Form and fit requirements (type, make/model, or physical size/capacity), such as specifying an Intel® dual-core processor that runs on Windows 7® with a 500-gigabyte hard drive and a 20-inch monitor…

Once the vendors get the RFP, the procuring agency has to manage the bidding process, including questions from the bidders, perhaps a bidder’s conference, and then final submission of the proposals to the agency.

Then it’s time for evaluation. The committee includes this statement at the beginning of the evaluation section:

The evaluation of submissions must be fair and consistent.

I don’t think the members of this committee would have authored an RFP that stated “we want a Motorola AFIS.”

And the evaluation would similarly not favor one vendor over another, and would use a previously-defined Source Selection Plan in which each bidder is graded on specific criteria that were prepared well in advance.

Eventually a vendor is selected, and while the original RFP is still part of the package government the implementation, it is usually superseded by subsequent documents, including plans jointly agreed upon by the vendor and agency that may differ from the original RFP.

But is the “better way” truly better?

In general I am in agreement with the guidelines, but as a former employee of a biometric vendor, and as a present consultant to multiple biometric vendors, I have one piece of advice.

Concentrate on the WHAT rather than the HOW.

(By amazing coincidence, this is something that the engineers liked to tell ME when I was a product manager. Live and learn.)

A biometric RFP should state an agency’s biometric needs, but shouldn’t go into excruciating detail about how a potential vendor should meet those needs.

Take the example above. Would the world end if the hard drive only had 400 gigabytes, rather than 500? (Again, I’m thinking in 2013 terms; in 2021, it’s possible that the computer may not have a hard drive at all.) Every time that an RFP includes a low-level requirement that is not met by a vendor’s offering, the vendor has to take time to create a special offering just to meet the requirements of the RFP, an effort that increases the costs to the agency.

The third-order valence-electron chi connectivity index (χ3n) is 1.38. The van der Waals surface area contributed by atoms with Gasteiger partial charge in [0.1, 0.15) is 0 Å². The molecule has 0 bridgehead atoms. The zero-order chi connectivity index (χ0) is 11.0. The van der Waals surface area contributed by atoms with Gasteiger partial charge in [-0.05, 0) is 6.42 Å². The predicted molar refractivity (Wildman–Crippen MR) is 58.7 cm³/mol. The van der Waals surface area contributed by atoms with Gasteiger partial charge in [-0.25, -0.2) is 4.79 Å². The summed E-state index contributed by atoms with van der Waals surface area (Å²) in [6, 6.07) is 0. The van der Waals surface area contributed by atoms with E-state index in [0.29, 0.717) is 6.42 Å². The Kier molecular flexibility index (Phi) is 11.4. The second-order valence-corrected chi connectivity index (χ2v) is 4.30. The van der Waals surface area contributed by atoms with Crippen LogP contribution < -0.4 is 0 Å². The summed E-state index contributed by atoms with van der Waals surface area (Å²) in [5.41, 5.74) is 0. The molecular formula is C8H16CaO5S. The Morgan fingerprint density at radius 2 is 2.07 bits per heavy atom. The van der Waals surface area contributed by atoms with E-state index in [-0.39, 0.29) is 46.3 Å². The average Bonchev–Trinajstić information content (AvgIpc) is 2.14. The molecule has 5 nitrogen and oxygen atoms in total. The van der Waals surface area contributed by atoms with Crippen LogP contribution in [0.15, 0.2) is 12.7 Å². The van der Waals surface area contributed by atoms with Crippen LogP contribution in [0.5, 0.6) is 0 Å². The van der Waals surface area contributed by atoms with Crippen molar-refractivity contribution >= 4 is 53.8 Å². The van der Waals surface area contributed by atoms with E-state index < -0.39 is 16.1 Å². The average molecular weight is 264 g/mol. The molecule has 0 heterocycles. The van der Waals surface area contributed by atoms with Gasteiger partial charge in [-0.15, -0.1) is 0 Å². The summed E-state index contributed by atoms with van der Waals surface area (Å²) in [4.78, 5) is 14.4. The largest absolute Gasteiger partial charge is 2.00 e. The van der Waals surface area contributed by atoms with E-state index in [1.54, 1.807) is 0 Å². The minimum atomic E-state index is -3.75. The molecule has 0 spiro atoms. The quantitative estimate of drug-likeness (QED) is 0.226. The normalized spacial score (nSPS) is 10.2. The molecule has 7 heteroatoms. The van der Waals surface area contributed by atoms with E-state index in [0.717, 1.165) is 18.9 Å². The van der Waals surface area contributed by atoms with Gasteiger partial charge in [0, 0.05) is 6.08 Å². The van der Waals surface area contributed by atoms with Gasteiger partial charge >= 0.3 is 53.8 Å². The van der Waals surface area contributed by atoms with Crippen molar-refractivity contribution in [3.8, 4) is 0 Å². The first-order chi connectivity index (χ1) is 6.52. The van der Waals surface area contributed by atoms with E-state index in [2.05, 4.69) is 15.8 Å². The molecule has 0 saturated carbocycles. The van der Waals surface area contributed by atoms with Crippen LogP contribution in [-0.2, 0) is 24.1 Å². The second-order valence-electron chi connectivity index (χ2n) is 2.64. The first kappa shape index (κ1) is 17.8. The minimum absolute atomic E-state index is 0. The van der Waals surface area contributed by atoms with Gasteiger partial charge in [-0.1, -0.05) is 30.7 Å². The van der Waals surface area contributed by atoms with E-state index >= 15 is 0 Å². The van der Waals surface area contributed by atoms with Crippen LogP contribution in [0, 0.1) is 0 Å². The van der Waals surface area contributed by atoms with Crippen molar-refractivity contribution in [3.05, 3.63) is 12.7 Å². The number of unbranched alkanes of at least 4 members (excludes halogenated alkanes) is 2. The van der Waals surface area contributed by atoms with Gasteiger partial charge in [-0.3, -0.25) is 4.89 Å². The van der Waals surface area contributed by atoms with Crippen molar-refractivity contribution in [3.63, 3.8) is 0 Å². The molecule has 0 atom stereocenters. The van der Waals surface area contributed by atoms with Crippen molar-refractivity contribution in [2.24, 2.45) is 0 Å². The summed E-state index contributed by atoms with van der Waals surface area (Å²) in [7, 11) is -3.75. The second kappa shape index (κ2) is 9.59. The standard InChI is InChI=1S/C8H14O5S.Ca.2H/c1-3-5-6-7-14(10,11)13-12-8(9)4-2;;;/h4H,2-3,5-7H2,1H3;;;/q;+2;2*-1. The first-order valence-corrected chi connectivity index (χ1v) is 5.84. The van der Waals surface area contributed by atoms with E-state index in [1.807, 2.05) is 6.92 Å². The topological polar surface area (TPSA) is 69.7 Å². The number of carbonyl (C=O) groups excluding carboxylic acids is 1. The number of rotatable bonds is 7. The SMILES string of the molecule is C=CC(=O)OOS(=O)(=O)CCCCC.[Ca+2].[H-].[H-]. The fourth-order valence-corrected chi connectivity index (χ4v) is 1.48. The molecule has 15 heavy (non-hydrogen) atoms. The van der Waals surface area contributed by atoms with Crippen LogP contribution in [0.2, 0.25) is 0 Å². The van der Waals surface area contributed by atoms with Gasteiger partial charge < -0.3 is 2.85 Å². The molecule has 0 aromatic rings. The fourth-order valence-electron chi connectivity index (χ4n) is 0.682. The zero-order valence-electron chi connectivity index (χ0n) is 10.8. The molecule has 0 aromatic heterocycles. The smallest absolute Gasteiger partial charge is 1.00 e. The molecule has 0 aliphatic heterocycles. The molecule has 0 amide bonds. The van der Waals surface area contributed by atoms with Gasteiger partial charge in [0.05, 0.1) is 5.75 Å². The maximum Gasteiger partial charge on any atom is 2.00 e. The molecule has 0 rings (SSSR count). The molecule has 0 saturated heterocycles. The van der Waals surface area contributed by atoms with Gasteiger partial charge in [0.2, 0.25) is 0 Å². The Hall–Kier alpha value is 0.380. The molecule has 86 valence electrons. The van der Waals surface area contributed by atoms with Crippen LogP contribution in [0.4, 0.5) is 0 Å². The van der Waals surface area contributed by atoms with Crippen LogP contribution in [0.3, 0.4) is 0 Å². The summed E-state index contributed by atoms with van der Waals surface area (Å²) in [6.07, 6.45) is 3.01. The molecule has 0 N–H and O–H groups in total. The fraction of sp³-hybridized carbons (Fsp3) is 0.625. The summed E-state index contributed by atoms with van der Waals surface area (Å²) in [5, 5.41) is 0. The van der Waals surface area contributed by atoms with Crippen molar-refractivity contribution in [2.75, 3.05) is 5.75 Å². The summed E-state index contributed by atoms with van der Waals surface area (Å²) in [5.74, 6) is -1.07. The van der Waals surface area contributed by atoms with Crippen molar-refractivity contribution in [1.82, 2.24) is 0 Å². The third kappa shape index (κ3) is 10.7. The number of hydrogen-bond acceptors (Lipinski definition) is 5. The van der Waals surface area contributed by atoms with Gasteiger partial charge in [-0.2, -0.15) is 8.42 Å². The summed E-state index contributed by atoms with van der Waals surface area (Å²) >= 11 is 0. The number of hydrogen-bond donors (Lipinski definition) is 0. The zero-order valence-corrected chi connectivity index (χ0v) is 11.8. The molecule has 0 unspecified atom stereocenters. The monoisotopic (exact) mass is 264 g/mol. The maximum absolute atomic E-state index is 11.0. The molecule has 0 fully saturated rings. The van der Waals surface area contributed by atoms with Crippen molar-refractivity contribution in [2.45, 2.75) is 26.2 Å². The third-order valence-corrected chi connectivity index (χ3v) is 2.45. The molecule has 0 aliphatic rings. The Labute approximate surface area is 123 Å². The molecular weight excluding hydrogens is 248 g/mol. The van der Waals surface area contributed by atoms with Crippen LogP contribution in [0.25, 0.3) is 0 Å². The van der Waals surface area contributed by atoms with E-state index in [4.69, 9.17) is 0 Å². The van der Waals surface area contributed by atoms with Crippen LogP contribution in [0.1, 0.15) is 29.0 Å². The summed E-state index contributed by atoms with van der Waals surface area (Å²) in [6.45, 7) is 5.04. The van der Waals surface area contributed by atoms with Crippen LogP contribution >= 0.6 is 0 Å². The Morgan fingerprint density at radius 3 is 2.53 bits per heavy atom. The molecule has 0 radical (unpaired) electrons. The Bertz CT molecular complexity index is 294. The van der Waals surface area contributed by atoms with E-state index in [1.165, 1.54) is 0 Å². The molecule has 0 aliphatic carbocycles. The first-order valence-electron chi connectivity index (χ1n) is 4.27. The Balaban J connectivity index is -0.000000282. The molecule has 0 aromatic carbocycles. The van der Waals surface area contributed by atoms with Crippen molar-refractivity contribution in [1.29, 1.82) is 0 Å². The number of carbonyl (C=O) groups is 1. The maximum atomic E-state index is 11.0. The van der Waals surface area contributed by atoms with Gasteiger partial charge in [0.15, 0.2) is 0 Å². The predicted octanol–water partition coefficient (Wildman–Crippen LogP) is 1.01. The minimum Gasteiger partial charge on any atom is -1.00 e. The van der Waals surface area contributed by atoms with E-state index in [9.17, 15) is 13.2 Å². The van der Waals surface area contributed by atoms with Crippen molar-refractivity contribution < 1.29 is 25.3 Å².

Sometimes these special requirements (I don’t call them custom requirements) are justified, but sometimes they are not.

By the way, my least favorite requirement that I ever encountered was the one that told the bidders and their R&D teams exactly how the fingerprint matching needed to be conducted. As long as the system meets the accuracy requirements agreed upon in whatever document dictates accuracy, who cares HOW the match is conducted?

As I’ve noted a couple of times, this document was written in 2013, and therefore is fingerprint-centric (although it notes that the principles also apply to other biometric systems), includes dated technological references (Windows 7 being an example), and does not account for the cloud systems that are offered and/or have been implemented by several biometric vendors. (Storage of biometric data in the cloud introduces a whole new set of requirements to ensure that the data is protected.) I don’t know whether there are any plans to update these guidelines, and some of the principals who authored the original guidelines have since retired, but an update would be beneficial.

Oh, and if anyone plans to write an RFP mandating a Motorola AFIS, don’t. Motorola left the AFIS business over a decade ago.

But Motorola can supply a real-time computer aided dispatch system.

On win themes and proposal themes

Once you’ve figured out the benefits of your solution for various customer stakeholders, you need to communicate the benefits in your proposal.

Sorry, this is a different type of “WIN.” Whip Inflation Now needlework picture. By Unknown author – Gerald R. Ford Presidential Museum, Public Domain, https://commons.wikimedia.org/w/index.php?curid=20829024

While I try to avoid complexity where possible, there are times when the communication of benefits will follow a hierarchy. Cheryl Smith describes two levels of the hierarchy in her Privia blog post:

Win Themes. These subtle messages are woven into your proposal narrative, reinforcing your Win Strategy. Knowing specifically what they are upfront will help reviewers know what to look for and identify how and where to improve them.

Proposal Themes. These explicit, section-specific statements are used to guide the evaluator as they read. Knowing specifically what they are upfront will help reviewers test how well they support your Win Theme(s) and identify how to improve them.